United Voice is one of Australia’s oldest and largest unions, with a proud progressive history of more than 100 years of making life better for working Australians everywhere.
While we have called ourselves by different names over the years as we’ve amalgamated and grown, the essence of who we are remains — big, bold and active.
Many different unions have come together over the years to form the present day United Voice; they have all been committed to building active, worker-led organisation.
By working together, union members have won many benefits that all Australians enjoy, including annual leave, a liveable minimum wage, paid parental leave, the Modern Award system and much more. The Your Rights at Work campaign ensured that the Labor Government was elected, and the highly regressive Work Choices was successfully defeated.
Through United Voice, members have won better agreements in all industries. Most recently, United Voice members have secured the jobs of thousands of childcare professionals left in limbo by the collapse of ABC Learning. Elsewhere, members have achieved better wages, conditions and a voice on the job by winning our Clean Start campaign in city buildings.
Without a union movement we could be facing $5 an hour jobs, and I don’t think I’d like to work under those conditions. I like my job!
United Voice is innovative and ambitious. But, most importantly, we’re effective at winning better jobs.
Working together, we know that we can build stronger communities and a sustainable future — a fairer society that we’re all proud of for future generations of Australia.
Today, the union movement is at a critical turning point. All too often we are faced with an ideology of greed and division that aims to create a culture of individual wealth for the few. More than ever, we should remember and take courage from the lessons of our history—workers who stand together can achieve amazing things.
The benefits we all enjoy today were won by the collective struggle of workers who came before us, and we remain proud to leave a legacy we’re proud of for future generations of Australians.
2012 – Federal government announces that it will help fund increased professional wages for aged care employees following joint campaign by United Voice, aged care employers and other aged care unions.
2011 – 1 March 2011: LHMU becomes United Voice.
Union signs historic deal with IHG Hotel chain for an enterprise agreement and ethical treatment of employees.
2010 - LHMU launches the Fair Share for Aged Care campaign and initiates the first low paid bargaining claim in Fair Work Australia.
Clean Start campaign is extended to retail shopping centres.
2009 - LHMU secures the jobs of thousands of childcare professionals left in limbo by the collapse of ABC Learning.
Federal ALP government announces its support for the Clean Start campaign and indicates it will apply in government buildings.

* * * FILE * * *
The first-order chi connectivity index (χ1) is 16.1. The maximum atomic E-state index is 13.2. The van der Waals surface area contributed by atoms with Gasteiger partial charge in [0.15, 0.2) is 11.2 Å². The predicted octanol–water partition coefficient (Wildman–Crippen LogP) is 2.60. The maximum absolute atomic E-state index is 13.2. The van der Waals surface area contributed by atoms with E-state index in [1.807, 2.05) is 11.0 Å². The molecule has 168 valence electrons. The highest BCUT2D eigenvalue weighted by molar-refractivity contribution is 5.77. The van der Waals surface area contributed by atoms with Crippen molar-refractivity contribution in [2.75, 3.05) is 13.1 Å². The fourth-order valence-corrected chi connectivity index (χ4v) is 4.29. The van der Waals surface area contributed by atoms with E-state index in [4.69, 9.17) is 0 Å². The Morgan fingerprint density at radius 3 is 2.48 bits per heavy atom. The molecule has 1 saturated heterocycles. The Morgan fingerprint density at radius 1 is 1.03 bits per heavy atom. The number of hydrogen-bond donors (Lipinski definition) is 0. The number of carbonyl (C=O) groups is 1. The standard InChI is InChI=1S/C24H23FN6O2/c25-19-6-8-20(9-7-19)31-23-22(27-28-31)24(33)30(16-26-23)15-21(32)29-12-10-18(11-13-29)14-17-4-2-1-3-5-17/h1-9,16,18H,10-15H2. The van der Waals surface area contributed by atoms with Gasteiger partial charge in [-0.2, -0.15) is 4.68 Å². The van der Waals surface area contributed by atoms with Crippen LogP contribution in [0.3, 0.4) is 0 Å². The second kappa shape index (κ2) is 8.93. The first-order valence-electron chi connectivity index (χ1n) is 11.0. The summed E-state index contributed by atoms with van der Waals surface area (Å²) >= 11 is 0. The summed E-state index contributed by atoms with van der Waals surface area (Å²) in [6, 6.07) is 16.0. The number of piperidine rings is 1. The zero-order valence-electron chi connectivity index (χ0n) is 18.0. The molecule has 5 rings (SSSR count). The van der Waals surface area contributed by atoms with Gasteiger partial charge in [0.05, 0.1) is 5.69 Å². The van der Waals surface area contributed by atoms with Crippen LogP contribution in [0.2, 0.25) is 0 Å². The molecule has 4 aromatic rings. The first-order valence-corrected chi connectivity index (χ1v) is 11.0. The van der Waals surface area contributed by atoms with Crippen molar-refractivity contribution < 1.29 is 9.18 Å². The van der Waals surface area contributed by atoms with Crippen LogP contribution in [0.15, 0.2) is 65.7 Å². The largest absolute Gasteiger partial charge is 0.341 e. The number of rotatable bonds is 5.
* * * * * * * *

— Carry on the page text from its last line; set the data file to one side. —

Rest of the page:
ALP government introduces Fair Work Act.
2008 – LHMU launches BIG STEPS in Early Education and Childcare Campaign seeking professional wages for early childhood educators.
2007 – LHMU joins other unions in the massive grassroots political campaign Your Rights At Work. LHMU members conduct thousands of conversations about Your Rights at Work with workers and other members of the community over the phone, and face-to-face in shopping centres and neighbourhoods around Australia. The Howard Government is defeated and the Rudd Labor Government is successfully elected.
Louise Tarrant is elected National Secretary of the LHMU – the first woman to lead the union at the national level. Jeff Lawrence, previous LHMU National Secretary is elected Secretary of the ACTU.
Clean Start agreement is triggered in the CBD of major Australian capital cities.
2006 – LHMU launches the Clean Start: Fair deal for Cleaners campaign. This campaign brings together thousands of cleaners in 9 cities across Australia and New Zealand to fight for fair solutions in the contract cleaning industry.
2005 – After a long running national campaign in the childcare sector, LHMU signs a collective agreement with ABC Learning, guaranteeing better pay and conditions for carers and bringing thousands of new members into the union.
Re-elected Howard government introduces Work Choices legislation stripping away the last institutional protections of the old industrial relations system from Australian workers. Millions of Australian workers brought into the Federal IR system.
2002 – LHMU adopts the Organising for the Future framework – a set of new organising and campaigning techniques aiming to grow the union through grassroots activity. The framework is in recognition of the breakdown of the old arrangements due to the decline of award coverage and falling union membership.
1996 – Howard government elected and “first wave” industrial relations legislation introduced. Increased restrictions placed on the legitimate activities of workers and their unions.
1995 – 2000 – LHMU consolidates and rejuvenates, with many new women elected to leadership positions, including Annie Owens, Sharryn Jackson and Helen Creed.